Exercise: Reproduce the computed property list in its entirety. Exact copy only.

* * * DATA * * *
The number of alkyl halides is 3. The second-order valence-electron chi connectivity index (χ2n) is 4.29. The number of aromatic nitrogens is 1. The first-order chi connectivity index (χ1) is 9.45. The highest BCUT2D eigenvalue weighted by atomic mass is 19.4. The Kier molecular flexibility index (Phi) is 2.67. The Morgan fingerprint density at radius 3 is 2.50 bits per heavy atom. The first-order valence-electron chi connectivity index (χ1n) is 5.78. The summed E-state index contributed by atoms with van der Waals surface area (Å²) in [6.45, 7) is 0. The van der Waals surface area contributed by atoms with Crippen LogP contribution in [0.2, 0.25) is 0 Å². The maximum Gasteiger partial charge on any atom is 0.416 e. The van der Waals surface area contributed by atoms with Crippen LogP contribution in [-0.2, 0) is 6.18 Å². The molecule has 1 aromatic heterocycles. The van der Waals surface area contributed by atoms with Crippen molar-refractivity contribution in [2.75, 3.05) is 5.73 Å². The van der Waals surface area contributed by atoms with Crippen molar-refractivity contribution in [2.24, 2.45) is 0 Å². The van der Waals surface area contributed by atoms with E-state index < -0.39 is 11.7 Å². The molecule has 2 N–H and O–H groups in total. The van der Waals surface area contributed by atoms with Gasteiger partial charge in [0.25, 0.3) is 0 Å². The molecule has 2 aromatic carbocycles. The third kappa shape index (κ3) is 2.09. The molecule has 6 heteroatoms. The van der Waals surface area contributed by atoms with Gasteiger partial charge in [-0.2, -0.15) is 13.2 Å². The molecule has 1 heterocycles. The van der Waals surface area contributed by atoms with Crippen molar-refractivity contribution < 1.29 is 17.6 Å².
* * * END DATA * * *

The number of alkyl halides is 3. The second-order valence-electron chi connectivity index (χ2n) is 4.29. The number of aromatic nitrogens is 1. The first-order chi connectivity index (χ1) is 9.45. The highest BCUT2D eigenvalue weighted by atomic mass is 19.4. The Kier molecular flexibility index (Phi) is 2.67. The Morgan fingerprint density at radius 3 is 2.50 bits per heavy atom. The first-order valence-electron chi connectivity index (χ1n) is 5.78. The summed E-state index contributed by atoms with van der Waals surface area (Å²) in [6.45, 7) is 0. The van der Waals surface area contributed by atoms with Crippen LogP contribution in [0.2, 0.25) is 0 Å². The maximum Gasteiger partial charge on any atom is 0.416 e. The van der Waals surface area contributed by atoms with Crippen LogP contribution in [-0.2, 0) is 6.18 Å². The molecule has 1 aromatic heterocycles. The van der Waals surface area contributed by atoms with Crippen molar-refractivity contribution in [2.75, 3.05) is 5.73 Å². The van der Waals surface area contributed by atoms with Crippen molar-refractivity contribution in [2.24, 2.45) is 0 Å². The van der Waals surface area contributed by atoms with E-state index < -0.39 is 11.7 Å². The molecule has 2 N–H and O–H groups in total. The van der Waals surface area contributed by atoms with Gasteiger partial charge in [0.25, 0.3) is 0 Å². The molecule has 2 aromatic carbocycles. The third kappa shape index (κ3) is 2.09. The molecule has 6 heteroatoms. The van der Waals surface area contributed by atoms with Gasteiger partial charge in [-0.2, -0.15) is 13.2 Å². The molecule has 1 heterocycles. The van der Waals surface area contributed by atoms with Crippen molar-refractivity contribution < 1.29 is 17.6 Å².